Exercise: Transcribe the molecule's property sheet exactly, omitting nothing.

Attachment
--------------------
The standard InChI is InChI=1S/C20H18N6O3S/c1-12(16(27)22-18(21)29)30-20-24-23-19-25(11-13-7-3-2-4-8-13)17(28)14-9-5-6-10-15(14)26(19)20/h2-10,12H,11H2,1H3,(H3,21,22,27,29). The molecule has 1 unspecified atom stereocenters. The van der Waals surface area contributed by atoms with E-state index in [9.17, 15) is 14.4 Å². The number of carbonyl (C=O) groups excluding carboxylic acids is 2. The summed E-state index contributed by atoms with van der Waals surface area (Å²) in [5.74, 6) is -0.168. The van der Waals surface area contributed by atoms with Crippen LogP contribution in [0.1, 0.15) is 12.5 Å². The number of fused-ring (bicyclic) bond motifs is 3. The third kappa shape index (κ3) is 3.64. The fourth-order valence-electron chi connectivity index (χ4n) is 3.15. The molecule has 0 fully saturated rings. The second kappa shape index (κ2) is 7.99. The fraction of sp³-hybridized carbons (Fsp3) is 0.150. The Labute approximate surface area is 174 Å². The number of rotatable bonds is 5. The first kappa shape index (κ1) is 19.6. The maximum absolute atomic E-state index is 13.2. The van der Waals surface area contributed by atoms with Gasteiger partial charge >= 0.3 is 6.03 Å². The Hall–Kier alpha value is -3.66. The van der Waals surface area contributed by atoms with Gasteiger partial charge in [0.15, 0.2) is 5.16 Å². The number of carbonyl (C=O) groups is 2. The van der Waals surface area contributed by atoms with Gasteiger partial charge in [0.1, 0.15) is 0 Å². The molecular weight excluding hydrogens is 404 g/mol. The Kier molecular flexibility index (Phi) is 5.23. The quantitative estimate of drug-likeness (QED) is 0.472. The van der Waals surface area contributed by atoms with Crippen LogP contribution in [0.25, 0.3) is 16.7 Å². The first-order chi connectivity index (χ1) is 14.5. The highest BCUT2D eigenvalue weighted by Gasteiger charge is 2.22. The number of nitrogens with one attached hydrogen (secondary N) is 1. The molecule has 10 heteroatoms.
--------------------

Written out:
The standard InChI is InChI=1S/C20H18N6O3S/c1-12(16(27)22-18(21)29)30-20-24-23-19-25(11-13-7-3-2-4-8-13)17(28)14-9-5-6-10-15(14)26(19)20/h2-10,12H,11H2,1H3,(H3,21,22,27,29). The molecule has 1 unspecified atom stereocenters. The van der Waals surface area contributed by atoms with E-state index in [9.17, 15) is 14.4 Å². The number of carbonyl (C=O) groups excluding carboxylic acids is 2. The summed E-state index contributed by atoms with van der Waals surface area (Å²) in [5.74, 6) is -0.168. The van der Waals surface area contributed by atoms with Crippen LogP contribution in [0.1, 0.15) is 12.5 Å². The number of fused-ring (bicyclic) bond motifs is 3. The third kappa shape index (κ3) is 3.64. The fourth-order valence-electron chi connectivity index (χ4n) is 3.15. The molecule has 0 fully saturated rings. The second kappa shape index (κ2) is 7.99. The fraction of sp³-hybridized carbons (Fsp3) is 0.150. The Labute approximate surface area is 174 Å². The number of rotatable bonds is 5. The first kappa shape index (κ1) is 19.6. The maximum absolute atomic E-state index is 13.2. The van der Waals surface area contributed by atoms with Gasteiger partial charge >= 0.3 is 6.03 Å². The Hall–Kier alpha value is -3.66. The van der Waals surface area contributed by atoms with Gasteiger partial charge in [0.15, 0.2) is 5.16 Å². The number of carbonyl (C=O) groups is 2. The van der Waals surface area contributed by atoms with Gasteiger partial charge in [0.1, 0.15) is 0 Å². The molecular weight excluding hydrogens is 404 g/mol. The Kier molecular flexibility index (Phi) is 5.23. The quantitative estimate of drug-likeness (QED) is 0.472. The van der Waals surface area contributed by atoms with Crippen LogP contribution in [0.25, 0.3) is 16.7 Å². The first-order chi connectivity index (χ1) is 14.5. The highest BCUT2D eigenvalue weighted by Gasteiger charge is 2.22. The number of nitrogens with one attached hydrogen (secondary N) is 1. The molecule has 10 heteroatoms.